Marc J. Soss, Esq., Licensed in FL., RI and CT
On March 27, 2020, President Trump signed into law the Coronavirus Aid, Relief, and Economic Security Act (the ‘‘Act”). The Act addresses the coronavirus pandemic by directing funds to address the strains on the health care system as well as alleviate the economic pressures facing the country’s employers and workers through expanded unemployment benefits and individual and business tax changes. A brief look at them follows.
BUSINESS RELATED RELIEF
Employee Retention Tax Credit
The Act provides tax credits equal to fifty percent of employment taxes for qualified wages (up to $10,000), including health benefits, paid to each employee. The tax credit is effective for wages paid between March 13, 2020 to December 31, 2020. Eligibility for the credit is predicated on (i) the employer carrying on a trade or business in 2020 and the operation of that business is fully or partially suspended (for specified reasons) by the government (federal, state or local) due to COVID-19, or (ii) the business has seen a significant decline in gross revenue (50% less than in the calendar quarter of the prior year) and for so long until the business recovers to eighty percent of prior year’s revenue. A business may not make this election if the business elects to receive a loan under the Paycheck Protection Program.
For businesses with one hundred (100) or fewer employees, all employee wages qualify for the credit, regardless of whether the employer is open for business or subject to a shut-down order. For businesses with more than one hundred (100) fulltime employees, qualified wages are wages paid to employees when they are not working due to the COVID-19-related circumstances.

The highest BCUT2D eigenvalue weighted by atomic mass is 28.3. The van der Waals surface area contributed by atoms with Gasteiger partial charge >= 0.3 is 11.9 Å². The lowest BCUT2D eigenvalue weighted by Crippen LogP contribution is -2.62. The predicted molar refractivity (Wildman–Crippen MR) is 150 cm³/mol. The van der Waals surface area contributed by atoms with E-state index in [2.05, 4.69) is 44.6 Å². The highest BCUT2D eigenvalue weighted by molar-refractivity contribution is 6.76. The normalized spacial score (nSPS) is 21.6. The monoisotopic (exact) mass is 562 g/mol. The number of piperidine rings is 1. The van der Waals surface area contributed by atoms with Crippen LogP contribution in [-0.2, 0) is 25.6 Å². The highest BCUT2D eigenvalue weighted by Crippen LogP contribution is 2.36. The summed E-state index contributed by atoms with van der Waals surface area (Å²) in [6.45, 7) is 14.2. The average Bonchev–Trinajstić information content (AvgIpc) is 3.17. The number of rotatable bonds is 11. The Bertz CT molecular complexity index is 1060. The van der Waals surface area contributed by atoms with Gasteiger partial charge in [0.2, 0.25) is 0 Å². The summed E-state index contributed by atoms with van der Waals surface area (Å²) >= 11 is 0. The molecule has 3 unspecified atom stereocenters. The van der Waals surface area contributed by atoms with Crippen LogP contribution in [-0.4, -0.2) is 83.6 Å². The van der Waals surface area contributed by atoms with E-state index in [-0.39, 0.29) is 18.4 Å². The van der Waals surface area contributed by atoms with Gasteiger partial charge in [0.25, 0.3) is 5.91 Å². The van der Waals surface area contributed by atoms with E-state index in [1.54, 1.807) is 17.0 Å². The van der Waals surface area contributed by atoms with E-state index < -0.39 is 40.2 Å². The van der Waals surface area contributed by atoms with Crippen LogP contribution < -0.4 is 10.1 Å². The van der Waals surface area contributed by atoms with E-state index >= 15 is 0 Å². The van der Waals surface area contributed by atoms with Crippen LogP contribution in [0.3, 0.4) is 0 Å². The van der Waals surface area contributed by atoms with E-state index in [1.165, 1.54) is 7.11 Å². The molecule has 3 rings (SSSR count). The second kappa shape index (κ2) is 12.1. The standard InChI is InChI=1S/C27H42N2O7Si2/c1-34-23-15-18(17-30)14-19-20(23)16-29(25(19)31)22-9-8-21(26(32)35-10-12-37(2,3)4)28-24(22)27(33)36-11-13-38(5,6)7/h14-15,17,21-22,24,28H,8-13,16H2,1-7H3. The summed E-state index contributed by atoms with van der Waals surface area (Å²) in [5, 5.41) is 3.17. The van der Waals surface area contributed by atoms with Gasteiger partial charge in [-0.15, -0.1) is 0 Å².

The Act postpones payment of employer and self-employed individual’s payroll taxes (6.2 percent portion of Social Security taxes) until December 31, 2021 for half (1/2) of the amount due, with the other half due on December 31, 2022.
Small Business Support
The Paycheck Protection Program provides relief to small businesses (less than 500 employees), sole proprietorships, independent contractors and the self-employed, as well as non-profit organizations, tribal businesses and veteran organizations through loans to pay salaries, benefits, payroll costs, mortgage interest, utilities, and interest on certain debt obligations. Every applicant is required to certify that the funds “will be used to retain workers and maintain payroll or make mortgage payments, lease payments, and utility payments.” For eligibility purposes, every business should count all employees, including full-time, part-time and temp workers as well as independent contractors. Businesses and owners currently in bankruptcy, delinquent on a federal loan or...